I think so...it looks like most of the shake is going to your floor or riser. I have my shakers located on the wood bracing of my sofa right around where my lower back contacts the sofa. It would help if you isolate your seat from the floor with rubber feet or spacers to help direct the shake to the seat.
post #2328 of 2442
Thank you! I moved it to the lower back, same location as you, and it made a huge difference. I also connected all 4 shakers in series-parallel configuration for an effective load of 4ohm, and at about 70% volume I get more than enough shake... thanks!
Quote:
Originally Posted by laugsbach View Post

I think so...it looks like most of the shake is going to your floor or riser. I have my shakers located on the wood bracing of my sofa right around where my lower back contacts the sofa. It would help if you isolate your seat from the floor with rubber feet or spacers to help direct the shake to the seat.
post #2329 of 2442
Quote:
Originally Posted by gnolivos View Post

Thank you! I moved it to the lower back, same location as you, and it made a huge difference. I also connected all 4 shakers in series-parallel configuration for an effective load of 4ohm, and at about 70% volume I get more than enough shake... thanks!

can you show pictures of the your new mounting location?? thanks!
post #2330 of 2442
Quote:
Originally Posted by azula View Post

can you show pictures of the your new mounting location?? thanks!

But of course my friend! The red lines show the outline of the wooden support piece that I attached to, for clarity, as well as the anchor points. It would have been ideal if all 4 screws of each Aura attached to wood, with fuller contact of the entire shaker -- but I found no better place.

I have a front row of 3 seats. I needed 4 Auras for optimal 4 ohm load, so what I did was place ONE on eash of the end seats, and TWO on the center seat. In reality, they are all connected together, so all 3 get about the same shake level, with maybe the center seat getting a little extra oomph smile.gif

EDIT: I realized after installing that with the 2 springloaded hookups facing down the way they are in the picture, when the seat is reclined all the way, the tabs press against the bottom, and 'unload' the wire. NOT GOOD!!! This could kill your amplifier becuase of the immediate change in load to potentially low ohms... In any case, I know rotated them 90 degrees, so the hookups are facing at an angle but UPWARDS instead. No contact upon reclining. Always check for this stuff!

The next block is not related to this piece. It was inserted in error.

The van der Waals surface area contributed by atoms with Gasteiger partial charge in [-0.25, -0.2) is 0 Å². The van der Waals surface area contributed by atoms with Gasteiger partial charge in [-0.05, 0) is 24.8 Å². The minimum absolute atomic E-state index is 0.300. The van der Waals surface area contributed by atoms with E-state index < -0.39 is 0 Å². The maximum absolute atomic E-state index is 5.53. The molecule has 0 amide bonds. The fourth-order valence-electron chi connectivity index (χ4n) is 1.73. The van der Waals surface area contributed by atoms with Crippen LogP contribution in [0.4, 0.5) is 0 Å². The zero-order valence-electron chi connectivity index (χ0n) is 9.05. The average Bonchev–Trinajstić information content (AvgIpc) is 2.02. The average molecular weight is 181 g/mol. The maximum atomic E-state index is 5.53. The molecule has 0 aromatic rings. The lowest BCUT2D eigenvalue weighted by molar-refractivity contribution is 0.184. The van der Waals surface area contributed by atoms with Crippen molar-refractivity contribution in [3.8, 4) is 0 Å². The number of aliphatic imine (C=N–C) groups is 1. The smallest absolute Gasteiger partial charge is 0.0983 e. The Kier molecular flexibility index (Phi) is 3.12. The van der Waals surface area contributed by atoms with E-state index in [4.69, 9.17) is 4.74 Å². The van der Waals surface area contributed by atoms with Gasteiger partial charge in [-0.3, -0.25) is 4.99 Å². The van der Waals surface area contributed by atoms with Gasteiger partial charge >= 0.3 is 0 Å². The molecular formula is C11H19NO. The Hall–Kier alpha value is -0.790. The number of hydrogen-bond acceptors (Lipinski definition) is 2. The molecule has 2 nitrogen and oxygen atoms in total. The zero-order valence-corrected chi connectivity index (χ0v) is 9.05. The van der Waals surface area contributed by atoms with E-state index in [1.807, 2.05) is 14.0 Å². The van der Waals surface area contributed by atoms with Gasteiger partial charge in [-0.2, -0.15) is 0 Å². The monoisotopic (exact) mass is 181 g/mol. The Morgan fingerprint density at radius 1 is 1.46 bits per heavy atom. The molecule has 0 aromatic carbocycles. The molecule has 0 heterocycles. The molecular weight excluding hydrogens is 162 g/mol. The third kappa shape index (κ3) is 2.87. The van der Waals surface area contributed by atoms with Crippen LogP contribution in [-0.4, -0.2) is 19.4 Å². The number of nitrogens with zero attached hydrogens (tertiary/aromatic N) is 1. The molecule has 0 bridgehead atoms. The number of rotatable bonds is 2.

450
Edited by gnolivos - 7/17/12 at 2:01pm
post #2331 of 2442
I have a question as it relates to using a 1/4" steel plate vs 3/4" plywood.

Would 1/4" a flat ASTM Grade A36 structural steel plate have the rigidity of a 3/4" piece of plywood spanning 18" x 6"? I had cut 4 pieces of plywood to bolt to my theater chairs only to find that I do not have the clearance, but I have more than enough clearance for 1/4". I am considering buying 4 plates from metalplatesource.com. I'm not familiar with flex and the different gauges of metal, so I'm wondering if anybody else can provide feedback on if this would be a great substitute or not? Any other considerations?

I have 4 theater recliners, 4 mini buttkickers, and 30 ri-k28 rubber isolators. I just need the plate now.

Thank you!
Scott
post #2332 of 2442
Here's my opinion. You want the buttkickers to be attached to wood. Its not about rigidity so much, but rather about resonance and energy transfer. You want the buttkickers to transmit energy through wood and onto the rest of the wooden frame as much as possible. This is my own experience. Think of these as speakers... after all, they are like speakers without paper baffles.

Im sure others will chime in. I am no sound engineer, but I do understand the basics of soundwaves/energy propagation.
Quote:
Originally Posted by ndskurfer View Post

I have a question as it relates to using a 1/4" steel plate vs 3/4" plywood.
Would 1/4" a flat ASTM Grade A36 structural steel plate have the rigidity of a 3/4" piece of plywood spanning 18" x 6"? I had cut 4 pieces of plywood to bolt to my theater chairs only to find that I do not have the clearance, but I have more than enough clearance for 1/4". I am considering buying 4 plates from metalplatesource.com. I'm not familiar with flex and the different gauges of metal, so I'm wondering if anybody else can provide feedback on if this would be a great substitute or not? Any other considerations?
I have 4 theater recliners, 4 mini buttkickers, and 30 ri-k28 rubber isolators. I just need the plate now.
Thank you!
Scott
post #2333 of 2442
So, I decided to build a small box to hold the Dayton 250 amplifier. Here are some dimensions for anyone wanting to do the same, and a pic. Some cable management is next LOL.



post #2334 of 2442
Quote:
Originally Posted by gnolivos View Post

Here's my opinion. You want the buttkickers to be attached to wood. Its not about rigidity so much, but rather about resonance and energy transfer. You want the buttkickers to transmit energy through wood and onto the rest of the wooden frame as much as possible. This is my own experience. Think of these as speakers... after all, they are like speakers without paper baffles.
Im sure others will chime in. I am no sound engineer, but I do understand the basics of soundwaves/energy propagation.

Thanks for your feedback. I would rather use 3/4" plywood, but I do not have clearance unfortunately, and I don't believe 1/4" - 1/2" plywood is thick enough. 1/2" is probably too thick itself for clearance. I have the plywood cut, edges routed, holes drilled and ready to bolt on, it just doesn't fit unfortunately. I did have a couch up till last year that I did take drill in a 3/4" piece of plywood and it worked great in that installation.

Any thoughts on what gauge/thickness of metal if that is my one alternative?